Wagner Group Numbers Swell As Prigozhin Becomes Problem For Putin

Russia's shadowy mercenary collective, the Wagner Group, continues to expand to "up to 50,000" fighters in Ukraine, amid reports that the organization's main financier Yevgeny

Prigozhin is becoming "increasingly bold" in his criticism of the Russian military—posing a problem for Vladimir Putin. The private mercenaries have been heavily involved in

the fighting in Ukraine, and have claimed credit for the recent fall of Soledar, a strategic town in the Donetsk region, nine kilometers north of Bakhmut. Prigozhin, a billionaire

oligarch who has been a long-time ally of Putin's, has used the capture of the town to discredit Russia's army. The British ministry of defense gave an update on the Wagner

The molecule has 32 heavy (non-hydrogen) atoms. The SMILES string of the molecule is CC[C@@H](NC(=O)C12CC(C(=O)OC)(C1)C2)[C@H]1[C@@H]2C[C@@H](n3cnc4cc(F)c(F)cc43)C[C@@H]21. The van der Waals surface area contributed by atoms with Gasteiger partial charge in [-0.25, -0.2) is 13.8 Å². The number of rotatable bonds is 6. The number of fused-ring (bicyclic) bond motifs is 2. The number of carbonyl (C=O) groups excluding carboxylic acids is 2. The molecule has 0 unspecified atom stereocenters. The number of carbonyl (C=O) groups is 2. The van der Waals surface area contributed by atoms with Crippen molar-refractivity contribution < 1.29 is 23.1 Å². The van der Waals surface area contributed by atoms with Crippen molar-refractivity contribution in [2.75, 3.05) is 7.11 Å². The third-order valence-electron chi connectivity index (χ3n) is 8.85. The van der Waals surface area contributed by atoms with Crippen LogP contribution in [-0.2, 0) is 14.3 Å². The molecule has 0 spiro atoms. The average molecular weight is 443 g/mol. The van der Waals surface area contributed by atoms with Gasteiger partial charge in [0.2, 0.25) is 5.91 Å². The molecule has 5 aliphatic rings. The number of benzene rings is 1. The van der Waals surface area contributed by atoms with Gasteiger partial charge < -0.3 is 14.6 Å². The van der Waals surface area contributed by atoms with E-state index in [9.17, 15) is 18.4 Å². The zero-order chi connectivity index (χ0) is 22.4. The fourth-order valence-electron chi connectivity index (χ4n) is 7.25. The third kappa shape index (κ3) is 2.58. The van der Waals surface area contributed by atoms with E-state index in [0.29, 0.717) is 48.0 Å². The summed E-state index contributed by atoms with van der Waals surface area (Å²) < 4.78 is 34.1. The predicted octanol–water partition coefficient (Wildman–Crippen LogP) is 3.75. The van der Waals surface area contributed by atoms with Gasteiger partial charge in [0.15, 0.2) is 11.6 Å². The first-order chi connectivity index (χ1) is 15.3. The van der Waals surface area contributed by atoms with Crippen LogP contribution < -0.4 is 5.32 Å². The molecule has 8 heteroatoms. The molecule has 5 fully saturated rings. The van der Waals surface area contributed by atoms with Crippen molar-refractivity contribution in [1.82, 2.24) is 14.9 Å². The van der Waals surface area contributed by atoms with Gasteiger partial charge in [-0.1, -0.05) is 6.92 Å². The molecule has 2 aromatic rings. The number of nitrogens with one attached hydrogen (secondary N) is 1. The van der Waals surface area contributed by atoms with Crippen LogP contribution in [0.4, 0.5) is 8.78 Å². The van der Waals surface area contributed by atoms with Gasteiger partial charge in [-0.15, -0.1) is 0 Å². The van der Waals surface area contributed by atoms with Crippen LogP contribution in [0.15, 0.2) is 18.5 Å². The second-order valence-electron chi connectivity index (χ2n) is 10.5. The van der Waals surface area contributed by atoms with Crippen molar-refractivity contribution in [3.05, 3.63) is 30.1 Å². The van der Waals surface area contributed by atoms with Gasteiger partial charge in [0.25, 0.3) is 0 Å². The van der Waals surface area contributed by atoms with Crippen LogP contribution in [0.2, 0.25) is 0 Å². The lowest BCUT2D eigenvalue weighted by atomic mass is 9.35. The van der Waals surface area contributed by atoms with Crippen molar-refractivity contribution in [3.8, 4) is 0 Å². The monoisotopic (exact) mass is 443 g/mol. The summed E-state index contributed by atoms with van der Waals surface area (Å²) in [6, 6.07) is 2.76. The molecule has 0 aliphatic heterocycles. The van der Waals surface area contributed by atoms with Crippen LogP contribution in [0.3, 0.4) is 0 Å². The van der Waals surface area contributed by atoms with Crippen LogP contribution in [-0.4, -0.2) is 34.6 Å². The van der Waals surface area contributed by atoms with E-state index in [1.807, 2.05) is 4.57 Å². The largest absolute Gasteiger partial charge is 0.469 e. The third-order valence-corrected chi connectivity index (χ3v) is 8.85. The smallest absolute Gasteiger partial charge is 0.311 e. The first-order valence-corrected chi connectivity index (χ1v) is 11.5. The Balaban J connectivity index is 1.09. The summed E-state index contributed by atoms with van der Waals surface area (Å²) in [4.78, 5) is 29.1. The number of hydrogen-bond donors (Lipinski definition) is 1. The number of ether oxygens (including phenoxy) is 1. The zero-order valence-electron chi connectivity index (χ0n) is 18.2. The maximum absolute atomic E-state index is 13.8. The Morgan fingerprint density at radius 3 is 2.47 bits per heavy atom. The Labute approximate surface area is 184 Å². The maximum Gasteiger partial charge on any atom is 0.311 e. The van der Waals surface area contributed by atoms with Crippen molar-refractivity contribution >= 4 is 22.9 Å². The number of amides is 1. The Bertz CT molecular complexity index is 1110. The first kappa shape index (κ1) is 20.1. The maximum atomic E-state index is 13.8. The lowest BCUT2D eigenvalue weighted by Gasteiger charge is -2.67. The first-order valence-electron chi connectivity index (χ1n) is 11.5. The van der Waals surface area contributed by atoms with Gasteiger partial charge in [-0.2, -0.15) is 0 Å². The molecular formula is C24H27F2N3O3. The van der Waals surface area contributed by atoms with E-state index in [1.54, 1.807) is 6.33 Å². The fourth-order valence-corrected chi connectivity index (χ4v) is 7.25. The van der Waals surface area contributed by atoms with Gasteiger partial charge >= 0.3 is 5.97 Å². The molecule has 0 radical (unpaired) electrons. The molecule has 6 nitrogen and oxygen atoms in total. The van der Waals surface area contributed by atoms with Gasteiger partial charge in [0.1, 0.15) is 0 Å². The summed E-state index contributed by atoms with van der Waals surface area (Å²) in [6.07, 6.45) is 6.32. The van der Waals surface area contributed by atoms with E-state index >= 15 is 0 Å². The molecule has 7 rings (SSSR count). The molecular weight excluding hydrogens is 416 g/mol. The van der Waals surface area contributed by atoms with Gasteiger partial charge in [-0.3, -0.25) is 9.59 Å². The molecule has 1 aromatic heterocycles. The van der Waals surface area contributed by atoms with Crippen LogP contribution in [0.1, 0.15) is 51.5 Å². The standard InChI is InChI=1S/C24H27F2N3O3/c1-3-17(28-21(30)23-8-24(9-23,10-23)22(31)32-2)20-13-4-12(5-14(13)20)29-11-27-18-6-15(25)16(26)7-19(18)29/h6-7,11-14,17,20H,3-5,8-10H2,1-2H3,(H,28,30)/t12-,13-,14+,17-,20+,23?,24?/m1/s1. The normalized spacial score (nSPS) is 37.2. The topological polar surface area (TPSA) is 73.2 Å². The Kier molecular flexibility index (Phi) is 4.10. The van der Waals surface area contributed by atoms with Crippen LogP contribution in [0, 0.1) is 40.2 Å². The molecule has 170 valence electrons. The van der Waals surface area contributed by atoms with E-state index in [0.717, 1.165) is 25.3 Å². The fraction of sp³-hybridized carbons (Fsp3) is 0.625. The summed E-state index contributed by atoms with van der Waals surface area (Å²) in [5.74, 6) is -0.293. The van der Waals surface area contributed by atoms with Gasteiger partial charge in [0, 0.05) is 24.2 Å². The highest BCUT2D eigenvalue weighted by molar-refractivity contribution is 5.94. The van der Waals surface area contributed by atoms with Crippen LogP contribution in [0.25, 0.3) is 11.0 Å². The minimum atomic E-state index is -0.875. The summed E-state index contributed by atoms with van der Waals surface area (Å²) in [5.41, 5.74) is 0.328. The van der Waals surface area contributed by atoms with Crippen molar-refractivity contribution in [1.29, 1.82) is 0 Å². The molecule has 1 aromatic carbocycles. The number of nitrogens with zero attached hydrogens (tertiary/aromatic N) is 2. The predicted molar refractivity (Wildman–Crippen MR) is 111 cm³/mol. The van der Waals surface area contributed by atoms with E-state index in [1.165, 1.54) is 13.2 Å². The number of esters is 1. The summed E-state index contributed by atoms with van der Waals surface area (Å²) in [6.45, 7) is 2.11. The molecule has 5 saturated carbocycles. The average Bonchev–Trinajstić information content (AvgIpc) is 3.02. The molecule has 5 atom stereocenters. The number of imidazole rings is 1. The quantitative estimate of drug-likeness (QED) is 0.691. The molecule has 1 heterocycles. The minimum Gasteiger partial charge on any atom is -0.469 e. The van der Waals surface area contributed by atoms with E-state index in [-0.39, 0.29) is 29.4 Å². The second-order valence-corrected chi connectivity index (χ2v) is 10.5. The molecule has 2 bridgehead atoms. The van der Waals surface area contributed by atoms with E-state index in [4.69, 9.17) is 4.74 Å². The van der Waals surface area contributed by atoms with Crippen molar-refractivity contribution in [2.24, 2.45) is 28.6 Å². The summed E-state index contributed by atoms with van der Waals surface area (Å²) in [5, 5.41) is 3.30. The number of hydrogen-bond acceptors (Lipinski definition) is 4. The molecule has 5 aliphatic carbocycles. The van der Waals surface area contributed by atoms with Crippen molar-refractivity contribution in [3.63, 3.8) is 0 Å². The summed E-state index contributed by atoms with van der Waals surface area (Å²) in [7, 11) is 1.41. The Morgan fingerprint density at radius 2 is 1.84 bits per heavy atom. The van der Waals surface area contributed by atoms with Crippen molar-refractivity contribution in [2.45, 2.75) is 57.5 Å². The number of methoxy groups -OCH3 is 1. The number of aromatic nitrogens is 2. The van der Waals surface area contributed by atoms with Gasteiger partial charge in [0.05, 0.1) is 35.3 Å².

Group in its daily intelligence update on Friday, where it noted that the group registered as a legal entity at the end of last year, signaling its rapid expansion. "The

registration continues the remarkably rapid development of the traditionally opaque group's public profile. Prigozhin only admitted to founding Wagner in September 2022; in

October 2022, it opened a glossy HQ in St Petersburg," the ministry said. "Wagner almost certainly now commands up to 50,000 fighters in Ukraine and has become a key

component of the Ukraine campaign. The registration likely aims to maximize Prigozhin's commercial gain and to further legitimize the increasingly high-profile

organization." The group first appeared in Ukraine in 2014, when it participated in the annexation of Crimea. In January, reports emerged that said the Wagner Group was

resorting to recruiting prisoners from Belarus to fight in Ukraine.